I have made a few raised beds for a vegetable garden, and am looking at
creating a border to hide the fence/wall around the bottom of my garden.
Perhaps using trellis.
Is there any recommended plants/flowers I could use- or any to
particularly avoid when planting next to vegetables/fruit.
On Wednesday, June 11, 2014 8:07:53 AM UTC-7, Brooklyn1 wrote:
There is tons of stuff on-line about companion planting for *veggies*: don't plant X next to Y; do plant A and B next to each other. Very useful!
Just wondering if a search for ornamentals compatible/incompatible with veggies
couldn't also be found -- specific, of course, to your region of UK.
Good hunting! (There's also the time-honored method of asking a GOOD nursery!)
I also plant mammoth sunflowers along the north side of my vegetable
garden so as not to shade my crops but they make an excellent dense
screen, and in fall I place the trashcan lid sized blooms on my lawn
so the birds can enjoy the seeds... birds are unable to get to
sunflower seeds while growing on the plant. Bluejays are the
champions at devouring sunflower seeds.
i would avoid a trellis as most veggies like
around here it is things not to plant next
to flower beds that they will then invade:
chives, mints, oregano, strawberries, ...
i use the tulip beds as veggie gardens
after the tulips are finished. it's not the
best for the tulips, but i can't stand the
idea of leaving all that space bare the rest
of the season. so far i've planted mostly
beans. not sure what else i might try some
Very exaggerated. There are some plants that do not play well with others
(allelopathy) by making biochemicals harmful to others or their seeds.
There are possibly some that may be useful with others, such as to repel
some kinds of pests, if you have those pests and if they work in your
The tables of friend and foe that are commonly found are wildly over the top
and just create more constraints in a business that is already complicated
enough. Those tables are traditional and much like other traditional
practices (eg moonplanting) have very little or no evidence that they work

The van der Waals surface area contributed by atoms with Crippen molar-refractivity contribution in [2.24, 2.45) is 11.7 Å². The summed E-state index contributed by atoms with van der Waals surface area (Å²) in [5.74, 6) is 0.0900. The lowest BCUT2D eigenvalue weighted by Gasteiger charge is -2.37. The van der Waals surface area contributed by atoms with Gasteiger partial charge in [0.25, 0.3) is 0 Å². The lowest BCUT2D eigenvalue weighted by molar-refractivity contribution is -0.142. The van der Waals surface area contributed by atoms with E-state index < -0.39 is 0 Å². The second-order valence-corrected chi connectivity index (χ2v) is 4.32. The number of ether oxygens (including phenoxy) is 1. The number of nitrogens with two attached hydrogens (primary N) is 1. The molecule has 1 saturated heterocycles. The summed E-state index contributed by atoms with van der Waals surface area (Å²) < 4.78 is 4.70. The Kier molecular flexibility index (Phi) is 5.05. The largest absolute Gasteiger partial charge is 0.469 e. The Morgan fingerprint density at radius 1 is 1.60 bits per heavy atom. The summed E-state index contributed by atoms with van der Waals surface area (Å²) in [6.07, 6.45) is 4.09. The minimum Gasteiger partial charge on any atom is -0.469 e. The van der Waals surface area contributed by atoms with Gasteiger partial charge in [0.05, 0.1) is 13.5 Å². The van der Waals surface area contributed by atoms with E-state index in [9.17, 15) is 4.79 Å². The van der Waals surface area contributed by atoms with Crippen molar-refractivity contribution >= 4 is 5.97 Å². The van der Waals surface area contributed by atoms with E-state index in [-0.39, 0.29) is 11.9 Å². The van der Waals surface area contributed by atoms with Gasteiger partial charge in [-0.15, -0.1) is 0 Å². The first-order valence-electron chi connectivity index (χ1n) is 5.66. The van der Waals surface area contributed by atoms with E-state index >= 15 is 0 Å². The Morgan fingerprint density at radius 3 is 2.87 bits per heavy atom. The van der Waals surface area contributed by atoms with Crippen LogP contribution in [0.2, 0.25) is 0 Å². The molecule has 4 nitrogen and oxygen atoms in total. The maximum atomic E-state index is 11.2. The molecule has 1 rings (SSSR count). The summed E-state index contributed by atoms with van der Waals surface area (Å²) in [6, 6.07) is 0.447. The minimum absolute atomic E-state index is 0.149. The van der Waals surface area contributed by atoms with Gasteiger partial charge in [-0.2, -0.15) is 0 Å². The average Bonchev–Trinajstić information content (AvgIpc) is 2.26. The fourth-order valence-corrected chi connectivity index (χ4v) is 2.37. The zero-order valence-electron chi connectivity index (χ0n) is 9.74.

and less evidence for how they work.
There is no reason you cannot combine edible plants and good looking ones in
the same garden - they may be same. Try sunflowers as a background, globe
articokes as a feature, parsley as a border etc. The usual rules about
matching soil, sun and water requirements apply.
Agreed. Companion planting is mostly folklore. From the Horticultural
Myths page on companion planting:
There is no scientific basis, however, for any of the several lists
that exist describing "traditional companion plants". Like horoscopes,
these lists may be fun to use, but they should not be perceived or
promoted as scientifically valid any more than astrology. Furthermore,
those of us who value the science
behind our horticultural practices should avoid using this phrase for
precisely the same reason.
On Wednesday, June 11, 2014 3:30:28 PM UTC-7, David Hare-Scott wrote:
d -- and unexamined -- beliefs re-evaluated.
Socrates famously said "The unexamined life is not worth living." Now don'
t get me wrong; Socrates is not entirely my favorite person, despite his la
ter aura. An eye-opener is "The Trial of Socrates" by the late, much-lamen
ted I.F. Stone. Author of some way kewl books, like "All Governments Lie."
They are also often contradictory. I've seen pairings listed as
good on one site and bad on another.
The problem I have with these is that there are almost never any
supporting explanations. And when you get an explanation, it is
often clear that the recommendation is not based on actual interactions
The lamest example I can bring to mind is suggestions to plant basil
with tomatoes. Why? Because they taste good together.
Several years ago I briefly worried when, after setting out all the
plants, I found lists saying not to plant dill and tomatoes together.
It took a while before I found that the reasoning was that dill
attracts hawkmoths, which is what tomato hornworms grow up to be.
For market gardeners, this may be good advice. I had 4 tomato
plants, and picking off caterpillars is no problem at that scale.
Not that I've ever seen a hornworm in my area.
I wish the warnings about walnut trees were fiction, but that is
another topic (and the neighbor's tree).
In Dr. Johnson's famous dictionary patriotism is defined as the
last resort of the scoundrel. With all due respect to an enlightened
Walnut trees, or maybe it is just black walnut, produce a substance
called juglone. It interferes with plant respiration in some way.
Some plants are very sensitive and some not so much. (I can assure
you that creaping thistle is not bothered by the stuff.)
Since this is given off by the roots, including dead roots while
decomposing, and the trees in question are/were just across the
fence, my yard is a bit of a mine field of plant risk. Both trees
were taken down in the last few years, but one is trying to come
One year (4-5 years back) before I clicked on the fact that the
trees were walnut, I had the garden fairly close to them. Things
were fine for the spring. Then one week in the summer, everything
(including the neighbor's plants along there) turned yellow and
died. It was like someone snuck in and sprayed herbicide.
Drew Lawson While they all shake hands
and draw their lines in the sand
Walnuts release an allelopathic chemical that can cause problems
with many favorite garden plants (both flowers and vegetables).
The syptoms are called 'walnut wilt' and tomatoes in particular
are known to fall victim to it. The chemical is juglone, and is found
in the leaves, fruit hulls, bark and, perhaps most problematically,
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